Netball recovery

How much netball are you doing each week?

Between domestic training and games, rep training and games, various academies, school sport and extra sessions, we know plenty of players who are completing six or more sessions most weeks.

And that’s before including commitments with other sports, as well as study and work.

It’s a lot!

But how often do you feel like you’re running on empty, and that you’re just not able to give your best because your body’s had enough?

While training hard and often is essential when it comes to netball performance, the days you use for recovery and rest are just as critical as nailing those big court and fitness sessions.

– 10-14/U PLAYERS

In fact, at certain times they’re arguably more important. And here’s why.

Improving fitness and performance is all about progressively being able to increase the load as the body adapts. But without adequate recovery you’ll simply never improve, as your body doesn’t have time to repair itself and make those gains.

The first thing that happens when you don’t allow your body time to recover is that any improvements begin to plateau. And secondly you start to get sick or injured, which sets you back further.

So if you really want to become the best netballer you can be, sometimes less is more.

With so many commitments pulling talented players in every direction, it’s often best to focus on the low-hanging fruit – the easiest and most accessible ways to recover, that give you the best bang for your buck.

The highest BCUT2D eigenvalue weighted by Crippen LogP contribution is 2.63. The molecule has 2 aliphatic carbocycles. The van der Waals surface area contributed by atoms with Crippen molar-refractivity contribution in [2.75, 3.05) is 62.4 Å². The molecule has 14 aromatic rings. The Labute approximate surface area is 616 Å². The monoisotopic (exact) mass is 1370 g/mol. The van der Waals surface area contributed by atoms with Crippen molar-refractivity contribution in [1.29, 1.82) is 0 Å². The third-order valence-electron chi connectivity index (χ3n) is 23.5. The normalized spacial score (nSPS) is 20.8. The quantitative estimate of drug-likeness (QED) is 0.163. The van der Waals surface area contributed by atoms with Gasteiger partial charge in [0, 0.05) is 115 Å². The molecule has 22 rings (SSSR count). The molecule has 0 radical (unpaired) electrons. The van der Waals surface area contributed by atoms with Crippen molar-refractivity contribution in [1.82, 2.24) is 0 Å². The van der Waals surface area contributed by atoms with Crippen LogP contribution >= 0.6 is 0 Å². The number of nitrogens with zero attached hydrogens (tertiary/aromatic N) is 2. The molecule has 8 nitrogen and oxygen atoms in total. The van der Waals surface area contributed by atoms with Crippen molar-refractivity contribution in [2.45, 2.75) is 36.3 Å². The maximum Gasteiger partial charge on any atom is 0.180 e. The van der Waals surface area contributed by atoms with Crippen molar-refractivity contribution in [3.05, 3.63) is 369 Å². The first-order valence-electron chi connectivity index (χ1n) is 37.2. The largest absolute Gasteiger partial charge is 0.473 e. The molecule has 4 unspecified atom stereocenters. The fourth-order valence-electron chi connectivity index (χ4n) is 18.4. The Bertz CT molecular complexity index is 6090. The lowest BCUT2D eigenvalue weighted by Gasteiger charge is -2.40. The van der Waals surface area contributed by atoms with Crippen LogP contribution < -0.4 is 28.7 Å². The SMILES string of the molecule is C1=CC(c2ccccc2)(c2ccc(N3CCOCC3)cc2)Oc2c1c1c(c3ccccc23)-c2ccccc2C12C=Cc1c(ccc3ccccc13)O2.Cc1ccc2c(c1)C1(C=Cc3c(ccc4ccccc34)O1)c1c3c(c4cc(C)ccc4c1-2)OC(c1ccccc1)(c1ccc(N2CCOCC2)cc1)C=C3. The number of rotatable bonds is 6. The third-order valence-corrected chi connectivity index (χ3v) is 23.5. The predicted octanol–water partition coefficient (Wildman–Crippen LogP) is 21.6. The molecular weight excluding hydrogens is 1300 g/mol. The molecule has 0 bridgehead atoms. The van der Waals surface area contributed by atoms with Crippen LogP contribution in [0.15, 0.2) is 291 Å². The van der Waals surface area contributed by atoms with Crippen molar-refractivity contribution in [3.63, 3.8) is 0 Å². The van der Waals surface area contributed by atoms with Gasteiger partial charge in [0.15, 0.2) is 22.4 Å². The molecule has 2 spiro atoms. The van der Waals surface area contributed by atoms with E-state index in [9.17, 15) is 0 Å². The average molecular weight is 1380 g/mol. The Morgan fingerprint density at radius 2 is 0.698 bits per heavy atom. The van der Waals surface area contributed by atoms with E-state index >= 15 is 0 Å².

Ask any elite athlete what they rate as the most important part of their recovery, and if sleep isn’t number one, it’s probably number two.

While we all love our sleep, most of us don’t get enough of it, but given our bodies do their best repair work while we’re sleeping,

You should aim for eight to 10 hours per night. Getting less than eight hours can greatly increase the risk of injury and the likelihood that you get sick.

Getting enough sleep also has proven results when it comes to your reaction times, accuracy and skill development and concentration – all of which play a huge role in a quick skill game like netball.


It might be boring, but drinking enough water is one of the best ways to ensure your body is able to recover.

The amount you need to drink varies from athlete to athlete, and also changes depending on temperature and the amount of exercise you’re doing, but on a normal day two litres is a good starting point.

When exercising, aim for half a litre to a litre every 30 minutes to an hour.


It’s always easy to reach for the packaged snacks in the cupboard or fridge.

But fuelling our bodies the right way is definitely an X factor when it comes to being able to back up and complete a lot of sessions each week.

We always advise to aim for a balanced diet that’s sustainable long-term. Eat as many whole, unprocessed foods as you can, and avoid the packaged stuff.

While treats are OK every so often, if you’re wondering why your body’s running out of gas most weeks, chances are you could be doing more for your nutrition.

As a starting point, look at protein-rich foods such as meat, eggs, dairy, beans, lentils and nuts, as well as vitamin-rich foods like fruit and vegetables.

Try it for a few weeks and see how you feel!


There are many other recovery methods and devices out there, and they all have their place.

You can try massage, mobility, meditation/stress relief, hot/cold showers, compression garments and many more. But make sure these are the ‘extras’ in your recovery routine  – focus on quality sleep, eating well and hydrating first, and the others will take care of themselves.

It’s also important to remember that you can’t train every single day. A good target is to take two days off training per week.

Not every session needs to be a hard one. Sometimes we can really push and other times we need to have a different intensity and focus. A good session is not determined by how much you sweat!

Happy training 🙂